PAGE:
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guy21
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void main() {

char line[300];


cout<<"enter ascii code";
cin>>line;

int d = strlen(line);

for(int i=0; i<d-1; i+4) {

if(line[i]!='.') {

(int)line[i];
(int)line[i+1];
(int)line[i+2];

int num=(line[i]-48)*100+(line[i+1]-48)*10+line[i+2]-48;
cout>>(char)num;
}
}
getch();
}

ok, you enter ascii codes like 104.101.121. and the program converts this into a line like 'hey'. But there's something wrong with the code and the program gives me 'hhhhhhhhhhhhhhhhhhhhhhhhhhhhhhhhhhhhhhhhhhhhhhhhhhhhhhhhhhhhhhhhhhhhhhhhhhhhhhhhhh'. What's wrong with it?

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Ancient Dragon
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line 11: i+4 should be i+=4, the value of i is not getting incremented in your program.

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Gonbe
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286 posts since Jan 2010
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There's a bunch of things to be said about your code. Below is your code with some comments, I didn't change anything though.

#include <iostream>
#include <string.h> // C-header, iew!

using namespace std;

int main()
{
    // We're using C++, use a string object instead of a char array.
    char line[300];

    // I assume you specified the input as "xxx.xxx" and so on because you had issues
    // with spaces? For a C++ solution, look into the getline function from the string library:
    // http://www.cplusplus.com/reference/string/getline/
    cout<<"enter ascii code";
    cin>>line;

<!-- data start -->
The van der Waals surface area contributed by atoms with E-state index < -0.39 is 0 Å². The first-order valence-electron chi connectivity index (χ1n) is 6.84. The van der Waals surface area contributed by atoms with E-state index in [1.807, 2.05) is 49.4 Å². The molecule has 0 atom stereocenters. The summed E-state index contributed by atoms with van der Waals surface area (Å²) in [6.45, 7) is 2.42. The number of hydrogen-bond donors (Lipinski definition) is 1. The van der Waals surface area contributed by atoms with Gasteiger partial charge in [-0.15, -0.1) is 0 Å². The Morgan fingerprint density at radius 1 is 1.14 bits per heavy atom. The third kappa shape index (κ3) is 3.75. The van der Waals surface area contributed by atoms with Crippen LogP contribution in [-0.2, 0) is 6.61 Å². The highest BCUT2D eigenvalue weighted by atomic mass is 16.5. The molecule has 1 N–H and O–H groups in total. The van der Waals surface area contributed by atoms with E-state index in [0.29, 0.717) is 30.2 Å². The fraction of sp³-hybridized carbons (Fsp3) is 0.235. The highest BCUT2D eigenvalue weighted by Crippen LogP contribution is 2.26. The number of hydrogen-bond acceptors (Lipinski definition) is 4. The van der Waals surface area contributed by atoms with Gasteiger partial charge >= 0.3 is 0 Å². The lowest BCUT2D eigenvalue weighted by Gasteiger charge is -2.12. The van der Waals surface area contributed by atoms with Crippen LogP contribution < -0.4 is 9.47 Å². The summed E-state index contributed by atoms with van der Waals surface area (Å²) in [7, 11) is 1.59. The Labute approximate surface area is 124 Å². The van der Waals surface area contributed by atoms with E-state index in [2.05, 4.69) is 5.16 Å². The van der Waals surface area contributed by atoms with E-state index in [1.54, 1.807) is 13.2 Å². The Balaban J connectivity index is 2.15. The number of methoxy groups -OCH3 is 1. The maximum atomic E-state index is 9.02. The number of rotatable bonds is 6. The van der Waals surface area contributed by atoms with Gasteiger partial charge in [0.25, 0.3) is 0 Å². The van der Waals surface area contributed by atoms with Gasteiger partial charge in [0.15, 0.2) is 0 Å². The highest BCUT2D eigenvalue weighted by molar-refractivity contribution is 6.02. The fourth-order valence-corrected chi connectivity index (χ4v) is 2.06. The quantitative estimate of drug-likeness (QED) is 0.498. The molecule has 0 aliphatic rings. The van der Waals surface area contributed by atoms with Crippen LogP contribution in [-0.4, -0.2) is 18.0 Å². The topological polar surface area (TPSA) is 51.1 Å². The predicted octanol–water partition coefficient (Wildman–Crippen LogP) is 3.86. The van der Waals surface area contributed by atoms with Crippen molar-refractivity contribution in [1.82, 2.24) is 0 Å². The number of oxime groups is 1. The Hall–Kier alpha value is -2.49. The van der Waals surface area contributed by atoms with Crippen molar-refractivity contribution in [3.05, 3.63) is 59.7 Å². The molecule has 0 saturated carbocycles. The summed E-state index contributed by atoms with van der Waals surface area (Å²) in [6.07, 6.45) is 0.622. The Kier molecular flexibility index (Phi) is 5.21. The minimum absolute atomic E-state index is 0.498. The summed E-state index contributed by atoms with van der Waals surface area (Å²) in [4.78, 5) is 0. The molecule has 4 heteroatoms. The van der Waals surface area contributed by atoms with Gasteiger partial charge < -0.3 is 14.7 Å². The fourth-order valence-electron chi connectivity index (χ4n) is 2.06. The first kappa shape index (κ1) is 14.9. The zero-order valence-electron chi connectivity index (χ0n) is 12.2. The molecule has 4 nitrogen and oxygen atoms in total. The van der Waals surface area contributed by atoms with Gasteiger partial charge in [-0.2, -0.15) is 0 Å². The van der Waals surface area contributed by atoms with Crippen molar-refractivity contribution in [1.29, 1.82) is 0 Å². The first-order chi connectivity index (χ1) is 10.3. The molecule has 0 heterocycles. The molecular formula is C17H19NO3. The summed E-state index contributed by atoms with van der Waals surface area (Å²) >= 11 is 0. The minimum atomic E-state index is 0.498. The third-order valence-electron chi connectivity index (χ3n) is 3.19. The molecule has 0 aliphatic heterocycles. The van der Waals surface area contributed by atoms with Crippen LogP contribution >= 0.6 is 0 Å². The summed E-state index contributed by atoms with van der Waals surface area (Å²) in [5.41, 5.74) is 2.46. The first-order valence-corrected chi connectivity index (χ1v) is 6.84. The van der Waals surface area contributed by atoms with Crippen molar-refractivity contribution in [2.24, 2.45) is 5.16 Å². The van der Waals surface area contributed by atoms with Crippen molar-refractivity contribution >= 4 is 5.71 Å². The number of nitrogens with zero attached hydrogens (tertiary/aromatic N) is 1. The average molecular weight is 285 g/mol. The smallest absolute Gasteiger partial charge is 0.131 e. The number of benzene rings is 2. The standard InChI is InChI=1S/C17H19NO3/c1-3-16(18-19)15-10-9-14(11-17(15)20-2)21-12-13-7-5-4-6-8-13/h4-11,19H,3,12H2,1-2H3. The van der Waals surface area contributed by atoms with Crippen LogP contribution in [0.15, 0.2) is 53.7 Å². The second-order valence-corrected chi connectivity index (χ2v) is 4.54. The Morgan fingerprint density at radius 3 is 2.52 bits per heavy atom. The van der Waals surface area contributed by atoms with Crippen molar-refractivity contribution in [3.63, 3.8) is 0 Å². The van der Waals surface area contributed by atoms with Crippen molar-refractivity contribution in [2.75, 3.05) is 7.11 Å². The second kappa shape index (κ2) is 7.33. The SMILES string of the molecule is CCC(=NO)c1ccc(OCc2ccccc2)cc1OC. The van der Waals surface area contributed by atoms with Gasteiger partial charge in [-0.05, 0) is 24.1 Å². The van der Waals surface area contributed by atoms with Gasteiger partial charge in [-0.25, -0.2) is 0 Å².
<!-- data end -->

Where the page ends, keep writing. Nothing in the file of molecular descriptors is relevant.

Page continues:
int d = strlen(line);

    // I wouldn't increment 1 by 4 (given you'd fix the "i + 4" -> "i += 4" part), wouldn't "40" or whatever be valid, now you'd have to enter it as "040"?
    // Also watch out with the ending condition "d-1" should be d, although it does not 
    // matter due to the way you increment right now. But I can only imagine it is unintended.
    for(int i=0; i<d-1; i+4)
    {
        // This check isn't needed as you are already making assumptions about your input.
        // You're already assuming every ASCII value consists of 3 symbols and that there is
        // exactly 1 dot between them. You will always end up on a decimal. The idea to check
        // the input is good though! Just try to modify the loop condition first.
        if(line[i] != '.') 
        {
            // These statements are useless, they are also not very error proof depending on your input. (i+2)
            (int)line[i];
            (int)line[i+1];
            (int)line[i+2];

            // 48 is the ASCII value for '0', it's more readable if you add it like that.
            // More importantly if you read the values as ints you can cast them to char directly and you don't need to do this.
            int num=(line[i]-48)*100+(line[i+1]-48)*10+line[i+2]-48;

            // You use the wrong operator here, use "<<".
            cout>>(char)num;
        }
    }

    return 0;
}

You should probably re-write it from scratch. Another thing that was confusing to me was the example you give in your OP which converts ASCII values to letters while you code seems to be made to convert the supplied input to integers.

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guy21
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thank you guys! :)

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